It was only seven months ago, but it seems like years. I was sitting at my desk in my spacious 4×6 cubicle zoning out, glossy eyed, gazing into my work computer. I had before me a task of utmost importance. Menial to most, but life or death to my superiors. For the life of me I could not get myself to engage in the task. What is wrong with you, man, I thought. Are you that lazy? I chided myself over and over, second guessing my dedication to my job. What was the task, you ask? Compliance training. Five courses to be exact. They would consume roughly three hours of my day. I wanted nothing to do with spending my time watching video’s on “corporate regulations”, but I knew I had to. After all, it was ‘compliance’ training, and everyone had to comply. And then it dawned on me. I wasn’t lazy at all; I just don’t comply very well. I never have. Even as a child I learned things by trial and error. Lots of error. I once learned that ditching ten times will cause you to fail a course. I learned that one by ditching eleven times. But that’s a different story. The act of taking compliance courses, because I had to, was an almost insurmountable obstacle.
It was in that moment that I realized compliance was something I no longer wanted to do. I decided I was going to do something drastic. So, I set out to prepare myself for a full scale, carefully calculated, complete immersion into entrepreneurship. I gave myself a full year. When that year was up, I had to be on my own. My fifteen years of corporate life was about to end.
Luckily I wasn’t going into this completely blind. I had studied the art of starting a company (yes, it’s an art, even more so than a science) for some time. I already had an idea in the works for a digital media company. Most importantly, I had two outstanding, talented, like-minded business partners who understood and embraced the same philosophies as I and had the skill set to back it up.
The harder I worked at my own company the closer I came to leaving my 9 to 5. Surprisingly, it didn’t take a full year. Not even six months. Four months after that afternoon of compliance training, I put in my resignation and jumped feet first into the great wide world of entrepreneurship.
What I have found so far is that everything I had ever read about is true. The good, and unfortunately the bad. I submit to you a few of my findings as a newbie entrepreneur.
The bad: The perks of corporate life are real! Those direct deposits that come every two weeks, they stop coming altogether. The great benefits package that includes health coverage at a corporate rate kills anything you’ll get from the Affordable Health Care Act. And if you like your dental plan, be prepared to spend over a hundred a month for something somewhat comparable as an independent. Those three week of paid vacation, yeah, those were nice to have. What about the camaraderie of the folks in the office? Well, you’ll probably miss that too.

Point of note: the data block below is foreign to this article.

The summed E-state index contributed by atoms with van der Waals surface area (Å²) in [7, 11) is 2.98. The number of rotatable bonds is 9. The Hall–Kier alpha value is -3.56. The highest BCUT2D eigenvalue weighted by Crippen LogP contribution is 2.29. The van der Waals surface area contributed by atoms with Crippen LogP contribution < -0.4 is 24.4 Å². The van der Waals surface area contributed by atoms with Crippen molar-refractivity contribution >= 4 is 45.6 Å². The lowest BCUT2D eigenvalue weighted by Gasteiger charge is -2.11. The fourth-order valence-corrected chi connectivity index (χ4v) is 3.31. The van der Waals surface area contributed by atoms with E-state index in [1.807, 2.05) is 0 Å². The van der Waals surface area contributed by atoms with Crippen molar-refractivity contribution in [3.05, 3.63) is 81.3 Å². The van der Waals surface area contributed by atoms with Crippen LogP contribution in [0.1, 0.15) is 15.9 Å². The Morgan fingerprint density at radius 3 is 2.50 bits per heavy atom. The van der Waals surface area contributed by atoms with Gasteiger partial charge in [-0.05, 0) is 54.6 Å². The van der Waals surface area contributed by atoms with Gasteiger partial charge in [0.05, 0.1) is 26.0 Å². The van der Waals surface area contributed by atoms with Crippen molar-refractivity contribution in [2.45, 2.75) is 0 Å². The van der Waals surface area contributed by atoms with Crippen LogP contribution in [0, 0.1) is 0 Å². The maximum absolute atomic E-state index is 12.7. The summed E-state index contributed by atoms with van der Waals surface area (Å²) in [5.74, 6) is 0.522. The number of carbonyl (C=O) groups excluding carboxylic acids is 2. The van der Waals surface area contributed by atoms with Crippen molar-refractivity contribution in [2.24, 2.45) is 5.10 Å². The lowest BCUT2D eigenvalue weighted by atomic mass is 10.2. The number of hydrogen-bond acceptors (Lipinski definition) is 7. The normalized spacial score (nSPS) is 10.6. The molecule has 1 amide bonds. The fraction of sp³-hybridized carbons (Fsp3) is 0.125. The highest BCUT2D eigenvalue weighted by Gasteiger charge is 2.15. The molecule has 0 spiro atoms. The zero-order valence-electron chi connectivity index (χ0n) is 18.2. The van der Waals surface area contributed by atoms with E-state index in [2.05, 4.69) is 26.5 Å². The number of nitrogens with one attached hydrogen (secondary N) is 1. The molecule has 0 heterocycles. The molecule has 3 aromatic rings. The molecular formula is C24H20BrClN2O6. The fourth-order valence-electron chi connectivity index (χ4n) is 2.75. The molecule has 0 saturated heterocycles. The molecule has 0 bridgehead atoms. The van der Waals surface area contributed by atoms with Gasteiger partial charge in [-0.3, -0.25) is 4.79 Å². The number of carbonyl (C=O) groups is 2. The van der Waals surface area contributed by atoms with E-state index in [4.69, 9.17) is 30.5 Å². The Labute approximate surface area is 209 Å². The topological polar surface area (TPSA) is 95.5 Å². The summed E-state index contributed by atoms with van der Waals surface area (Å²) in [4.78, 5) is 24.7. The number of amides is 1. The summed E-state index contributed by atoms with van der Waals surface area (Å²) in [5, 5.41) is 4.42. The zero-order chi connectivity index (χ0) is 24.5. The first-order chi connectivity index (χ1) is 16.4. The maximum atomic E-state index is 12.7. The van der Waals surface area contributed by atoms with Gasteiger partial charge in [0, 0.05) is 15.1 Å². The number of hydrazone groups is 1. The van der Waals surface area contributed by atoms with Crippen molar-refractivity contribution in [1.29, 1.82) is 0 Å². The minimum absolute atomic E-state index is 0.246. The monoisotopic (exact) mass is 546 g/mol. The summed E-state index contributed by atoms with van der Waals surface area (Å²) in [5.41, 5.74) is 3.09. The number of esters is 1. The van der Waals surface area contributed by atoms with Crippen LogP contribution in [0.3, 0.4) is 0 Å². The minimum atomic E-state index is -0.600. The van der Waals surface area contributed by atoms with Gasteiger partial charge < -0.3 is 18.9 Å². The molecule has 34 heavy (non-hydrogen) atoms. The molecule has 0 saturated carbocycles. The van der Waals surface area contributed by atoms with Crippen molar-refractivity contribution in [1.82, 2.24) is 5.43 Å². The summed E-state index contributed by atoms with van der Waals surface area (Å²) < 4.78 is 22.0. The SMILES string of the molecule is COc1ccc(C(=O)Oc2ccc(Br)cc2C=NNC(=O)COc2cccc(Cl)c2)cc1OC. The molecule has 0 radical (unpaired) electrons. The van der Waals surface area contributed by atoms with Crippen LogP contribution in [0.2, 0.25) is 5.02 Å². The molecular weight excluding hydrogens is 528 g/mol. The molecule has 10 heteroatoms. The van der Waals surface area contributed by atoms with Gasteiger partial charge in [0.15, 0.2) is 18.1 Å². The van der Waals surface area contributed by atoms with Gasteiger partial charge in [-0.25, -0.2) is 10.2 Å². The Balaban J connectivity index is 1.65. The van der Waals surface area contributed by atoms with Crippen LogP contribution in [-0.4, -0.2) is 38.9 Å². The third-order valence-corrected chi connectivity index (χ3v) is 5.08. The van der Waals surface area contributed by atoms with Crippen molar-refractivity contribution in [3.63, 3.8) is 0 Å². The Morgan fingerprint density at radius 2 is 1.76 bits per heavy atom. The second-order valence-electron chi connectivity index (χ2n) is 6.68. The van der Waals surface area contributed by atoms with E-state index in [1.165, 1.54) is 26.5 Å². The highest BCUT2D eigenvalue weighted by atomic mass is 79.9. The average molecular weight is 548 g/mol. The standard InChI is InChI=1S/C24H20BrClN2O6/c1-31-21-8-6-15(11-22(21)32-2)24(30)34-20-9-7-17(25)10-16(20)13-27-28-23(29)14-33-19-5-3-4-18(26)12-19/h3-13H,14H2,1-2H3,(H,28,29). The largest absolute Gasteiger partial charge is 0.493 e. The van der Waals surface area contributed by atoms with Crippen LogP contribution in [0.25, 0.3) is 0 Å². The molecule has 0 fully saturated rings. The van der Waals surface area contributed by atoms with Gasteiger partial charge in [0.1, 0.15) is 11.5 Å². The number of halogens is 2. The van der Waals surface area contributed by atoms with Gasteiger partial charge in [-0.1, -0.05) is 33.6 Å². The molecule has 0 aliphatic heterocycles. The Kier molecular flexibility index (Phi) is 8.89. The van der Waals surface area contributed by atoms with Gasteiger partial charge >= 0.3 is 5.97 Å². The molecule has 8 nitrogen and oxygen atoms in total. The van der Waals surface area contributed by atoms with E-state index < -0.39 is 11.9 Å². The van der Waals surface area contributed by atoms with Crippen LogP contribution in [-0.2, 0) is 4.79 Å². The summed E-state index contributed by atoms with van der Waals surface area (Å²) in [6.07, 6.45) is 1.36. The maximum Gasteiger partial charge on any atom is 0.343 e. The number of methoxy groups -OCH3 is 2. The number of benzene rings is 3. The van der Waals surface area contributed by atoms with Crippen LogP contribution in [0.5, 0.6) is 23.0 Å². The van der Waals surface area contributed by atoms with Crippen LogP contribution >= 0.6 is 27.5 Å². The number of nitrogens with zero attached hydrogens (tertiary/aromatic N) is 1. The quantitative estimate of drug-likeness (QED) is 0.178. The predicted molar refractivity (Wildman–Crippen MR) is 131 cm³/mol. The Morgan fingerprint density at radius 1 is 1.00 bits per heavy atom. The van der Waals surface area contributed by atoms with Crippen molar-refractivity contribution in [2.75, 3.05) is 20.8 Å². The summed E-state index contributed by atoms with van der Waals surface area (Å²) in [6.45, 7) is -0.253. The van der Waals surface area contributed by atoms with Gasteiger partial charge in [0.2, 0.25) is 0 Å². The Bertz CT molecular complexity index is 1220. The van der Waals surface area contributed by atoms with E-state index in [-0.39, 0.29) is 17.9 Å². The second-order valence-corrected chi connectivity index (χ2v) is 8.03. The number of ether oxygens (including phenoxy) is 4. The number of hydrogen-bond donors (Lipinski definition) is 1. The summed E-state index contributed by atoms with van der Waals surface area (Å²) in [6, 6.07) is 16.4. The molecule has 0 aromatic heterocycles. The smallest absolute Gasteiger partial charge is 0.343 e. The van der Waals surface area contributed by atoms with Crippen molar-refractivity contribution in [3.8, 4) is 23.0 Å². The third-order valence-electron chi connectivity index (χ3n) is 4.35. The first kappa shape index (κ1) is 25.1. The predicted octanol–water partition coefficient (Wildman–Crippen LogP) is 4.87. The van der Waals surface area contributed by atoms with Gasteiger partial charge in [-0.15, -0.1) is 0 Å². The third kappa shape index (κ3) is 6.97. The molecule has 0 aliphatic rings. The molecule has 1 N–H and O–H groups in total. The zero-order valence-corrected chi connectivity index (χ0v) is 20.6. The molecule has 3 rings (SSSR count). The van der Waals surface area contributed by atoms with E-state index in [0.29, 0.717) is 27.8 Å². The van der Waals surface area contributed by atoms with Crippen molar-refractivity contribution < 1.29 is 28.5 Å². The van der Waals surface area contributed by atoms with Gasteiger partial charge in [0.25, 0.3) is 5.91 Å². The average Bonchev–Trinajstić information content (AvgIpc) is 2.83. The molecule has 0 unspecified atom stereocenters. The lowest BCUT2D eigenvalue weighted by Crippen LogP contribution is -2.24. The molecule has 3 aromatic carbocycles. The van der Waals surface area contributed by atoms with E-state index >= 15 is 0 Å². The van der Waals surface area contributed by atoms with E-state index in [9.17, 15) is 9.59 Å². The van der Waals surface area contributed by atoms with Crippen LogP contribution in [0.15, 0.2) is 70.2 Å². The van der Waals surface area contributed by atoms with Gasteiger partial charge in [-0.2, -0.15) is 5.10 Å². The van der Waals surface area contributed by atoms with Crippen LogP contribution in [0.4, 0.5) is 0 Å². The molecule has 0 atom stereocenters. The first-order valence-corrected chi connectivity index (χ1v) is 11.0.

Perhaps the most alarming aspect of this journey is this; upfront, the money goes out, but it doesn’t come in (not very much, anyway). You are literally working for free for the first little while. After all, no one is going to pay you to build your own site, or market your company. Those snazzy T-shirts you need for an event that you hope will yield clients, yeah you have to pay for them. Flyers, business cards, promotional material, they cost. And if done right, they cost quite a bit. Be prepared and be willing to sacrifice for the sake of critical foundation building. Rome wasn’t built in a day, and it certainly wasn’t built for free.
The good: I can say without the slightest hesitation, that the work you do on a day to day basis is as rewarding and engaging as anything you’ll ever do. You’ll find great satisfaction in working on something that you have complete control over. This doesn’t mean you can control all facets of success (you still need customers), but it means there is a direct correlation between the effort you put in and the success you yield. Whats more engaging then that?
Something else you’ll learn is that, if you do it right, the line between work and pleasure blurs considerably. Never has a sixty hour work week felt so painless. I find myself having to shut it down at times. This was never, ever the case with my 9 to 5.
Thus far, I can say without hesitation that the positives far outweigh the negatives.
A little about preparedness: There is an old adage floating around that says ‘If you are prepared, ye shall not fail’. Unfortunately, I don’t think this applies to starting a company. You can prepare and prepare until every possible angle or outcome is smothered, but you still may fail. It’s the nature of the beast. But I can honestly say, if you want to succeed you had better prepare. Not just prepare, but prepare with action. Do the research in your industry; learn what successful companies are doing. Meet the right people, and put yourself out there. This is the preparation that could mean the difference between success and failure.
Though my company is still working to lift off of the ground, and we have a long way to go, this the best advice I can give, second only to ‘If you ditch eleven times, you’re sure to fail the course’.